Queer students fight racism through new LMU club

Through an intersectional lens, LMU’s new group, Accountability: Internally Deconstructing Anti-Blackness (AIDAB) challenges racist practices and works to uplift BIPOC voices.

Intersectionality—a term coined by Black critical race theory scholar Kimberlé Williams Crenshaw—refers to the ways in which different forms of oppression tend to overlap, compounding experiences of discrimination.

The concept challenges marginalized people to rethink their own experiences of discrimination and how those might differ from people with other intersecting identities. For example, a white queer person and a Black queer person may both experience marginalization, but not in the same way.

LMU’s new group, Accountability: Internally Deconstructing Anti-Blackness (AIDAB), addresses this specific issue. AIDAB is specifically designed for white, queer students, and the space is made for learning to practice anti-racism.

Tasha Colin, co-founder of the LGBTQ+ organization Expanding Identities Development, has facilitated AIDAB since June 2020. They, along with help from AIDAB members, answered some questions.

Jordan Boaz (J.B.): How did AIDAB get started, and why?

Tasha Colin (T.S.): Starting in June of last year, LGBTSS Director, Lalo Moreno, saw a need for multiple spaces for students to unpack their anti-blackness and process everything that George Floyd sparked in this new wave of anti-racism and anti-oppression work. That being said, Lalo brought me in as a facilitator for their white, queer student leaders to have a space to unpack their anti-Blackness, which initiated students to create the name for the group: AIDAB: Accountability: Internally Deconstructing Anti-Blackness. From there, students work both in processing their own feelings around whiteness, as well as continuing their own education on being actively anti-racist and in figuring out their place in deconstructing and decolonizing white supremacy and heteropatriarchy. In addition, students also take action steps in uplifting Black and Indigenous voices and ultimately taking the physical, emotional and mental labor off of Black, Indigenous and all folx of color to educate themselves.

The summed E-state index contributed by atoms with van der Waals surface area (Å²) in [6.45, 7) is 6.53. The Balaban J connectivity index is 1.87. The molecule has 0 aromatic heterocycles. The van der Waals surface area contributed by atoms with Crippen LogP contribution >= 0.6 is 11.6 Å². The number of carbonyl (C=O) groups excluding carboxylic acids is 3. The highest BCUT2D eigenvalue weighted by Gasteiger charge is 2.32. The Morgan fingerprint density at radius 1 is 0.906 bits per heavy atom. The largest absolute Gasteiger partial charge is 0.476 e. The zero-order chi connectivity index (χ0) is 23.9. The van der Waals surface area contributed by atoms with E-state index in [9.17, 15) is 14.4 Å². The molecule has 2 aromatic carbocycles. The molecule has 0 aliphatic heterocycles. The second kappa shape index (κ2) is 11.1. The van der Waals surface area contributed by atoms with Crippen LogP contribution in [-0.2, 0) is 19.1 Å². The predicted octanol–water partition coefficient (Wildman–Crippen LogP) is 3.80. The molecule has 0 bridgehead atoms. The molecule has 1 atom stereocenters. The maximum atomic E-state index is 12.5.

J.B.: Why is it important for queer students specifically to focus on anti-racism?

T.C.: A lot of people can get caught up in the ways they're marginalized instead of how they’re privileged. There are ways white, queer folk are disadvantaged, but that doesn’t mean they don’t benefit from other privileges. Being marginalized in certain ways can make you a better ally as you’re able to empathize more because there's a level of understanding of being disadvantaged (without comparing). In addition, there is also a long-standing history of racism within the LGBTQ community which needs to be addressed, discussed and unpacked.

J.B.: What influence do you hope AIDAB has on LMU?

T.C.: A silent influence. In a way that’s not super “showy” (such as performative activism) but impactful in ways that can bring others into the work to help continue to deconstruct anti-Blackness in the white, Queer community. Also to help people become more critical of racism at LMU and vocalize it when recognized and ultimately make us better allies.

The group plans to spend the semester focusing on how to be anti-racist, including improving the racial environment at LMU. For students interested in joining, AIDAB meets from 5 p.m. to 6 p.m. PST every other Monday. More information can be found by contacting veronica.manz@lmu.edu.

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